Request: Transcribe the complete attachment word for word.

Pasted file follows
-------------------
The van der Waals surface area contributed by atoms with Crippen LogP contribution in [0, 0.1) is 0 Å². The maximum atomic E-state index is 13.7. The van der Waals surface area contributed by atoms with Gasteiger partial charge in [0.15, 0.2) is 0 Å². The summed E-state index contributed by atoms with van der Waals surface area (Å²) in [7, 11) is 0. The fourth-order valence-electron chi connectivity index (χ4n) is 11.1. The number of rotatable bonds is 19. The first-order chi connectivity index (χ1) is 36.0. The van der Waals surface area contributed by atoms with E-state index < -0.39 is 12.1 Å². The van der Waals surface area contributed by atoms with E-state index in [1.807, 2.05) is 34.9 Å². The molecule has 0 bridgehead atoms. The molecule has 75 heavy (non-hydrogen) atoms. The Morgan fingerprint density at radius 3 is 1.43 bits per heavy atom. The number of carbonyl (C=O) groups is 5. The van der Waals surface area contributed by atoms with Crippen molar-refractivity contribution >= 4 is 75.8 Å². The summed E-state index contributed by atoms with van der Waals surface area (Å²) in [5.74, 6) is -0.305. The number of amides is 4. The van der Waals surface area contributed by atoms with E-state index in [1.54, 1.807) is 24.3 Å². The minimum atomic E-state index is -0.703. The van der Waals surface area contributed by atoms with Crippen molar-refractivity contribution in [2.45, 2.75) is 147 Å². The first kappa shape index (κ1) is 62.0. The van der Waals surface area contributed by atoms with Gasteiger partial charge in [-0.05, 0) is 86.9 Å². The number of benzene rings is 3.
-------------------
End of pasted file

The van der Waals surface area contributed by atoms with Crippen LogP contribution in [0, 0.1) is 0 Å². The maximum atomic E-state index is 13.7. The van der Waals surface area contributed by atoms with Gasteiger partial charge in [0.15, 0.2) is 0 Å². The summed E-state index contributed by atoms with van der Waals surface area (Å²) in [7, 11) is 0. The fourth-order valence-electron chi connectivity index (χ4n) is 11.1. The number of rotatable bonds is 19. The first-order chi connectivity index (χ1) is 36.0. The van der Waals surface area contributed by atoms with E-state index < -0.39 is 12.1 Å². The van der Waals surface area contributed by atoms with E-state index in [1.807, 2.05) is 34.9 Å². The molecule has 0 bridgehead atoms. The molecule has 75 heavy (non-hydrogen) atoms. The Morgan fingerprint density at radius 3 is 1.43 bits per heavy atom. The number of carbonyl (C=O) groups is 5. The van der Waals surface area contributed by atoms with Crippen molar-refractivity contribution >= 4 is 75.8 Å². The summed E-state index contributed by atoms with van der Waals surface area (Å²) in [5.74, 6) is -0.305. The number of amides is 4. The van der Waals surface area contributed by atoms with E-state index in [1.54, 1.807) is 24.3 Å². The minimum atomic E-state index is -0.703. The van der Waals surface area contributed by atoms with Crippen molar-refractivity contribution in [2.45, 2.75) is 147 Å². The first kappa shape index (κ1) is 62.0. The van der Waals surface area contributed by atoms with Gasteiger partial charge in [-0.05, 0) is 86.9 Å². The number of benzene rings is 3.